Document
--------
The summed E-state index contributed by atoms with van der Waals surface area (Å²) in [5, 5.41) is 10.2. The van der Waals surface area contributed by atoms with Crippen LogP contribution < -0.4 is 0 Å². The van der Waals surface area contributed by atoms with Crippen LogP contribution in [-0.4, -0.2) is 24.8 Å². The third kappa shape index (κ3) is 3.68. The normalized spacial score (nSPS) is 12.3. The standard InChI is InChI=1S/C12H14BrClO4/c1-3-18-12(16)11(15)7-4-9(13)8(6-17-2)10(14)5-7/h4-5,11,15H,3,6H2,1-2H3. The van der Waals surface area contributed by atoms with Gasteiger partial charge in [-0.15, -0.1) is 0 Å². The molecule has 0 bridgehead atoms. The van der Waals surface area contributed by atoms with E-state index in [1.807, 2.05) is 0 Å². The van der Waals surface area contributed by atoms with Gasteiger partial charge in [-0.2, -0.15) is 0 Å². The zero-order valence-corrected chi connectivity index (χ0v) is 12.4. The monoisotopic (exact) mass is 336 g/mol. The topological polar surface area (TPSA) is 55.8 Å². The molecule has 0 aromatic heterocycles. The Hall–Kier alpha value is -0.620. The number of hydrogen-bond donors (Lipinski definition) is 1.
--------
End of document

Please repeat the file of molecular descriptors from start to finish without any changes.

The summed E-state index contributed by atoms with van der Waals surface area (Å²) in [5, 5.41) is 10.2. The van der Waals surface area contributed by atoms with Crippen LogP contribution < -0.4 is 0 Å². The van der Waals surface area contributed by atoms with Crippen LogP contribution in [-0.4, -0.2) is 24.8 Å². The third kappa shape index (κ3) is 3.68. The normalized spacial score (nSPS) is 12.3. The standard InChI is InChI=1S/C12H14BrClO4/c1-3-18-12(16)11(15)7-4-9(13)8(6-17-2)10(14)5-7/h4-5,11,15H,3,6H2,1-2H3. The van der Waals surface area contributed by atoms with Gasteiger partial charge in [-0.15, -0.1) is 0 Å². The molecule has 0 bridgehead atoms. The van der Waals surface area contributed by atoms with E-state index in [1.807, 2.05) is 0 Å². The van der Waals surface area contributed by atoms with Gasteiger partial charge in [-0.2, -0.15) is 0 Å². The zero-order valence-corrected chi connectivity index (χ0v) is 12.4. The monoisotopic (exact) mass is 336 g/mol. The topological polar surface area (TPSA) is 55.8 Å². The molecule has 0 aromatic heterocycles. The Hall–Kier alpha value is -0.620. The number of hydrogen-bond donors (Lipinski definition) is 1.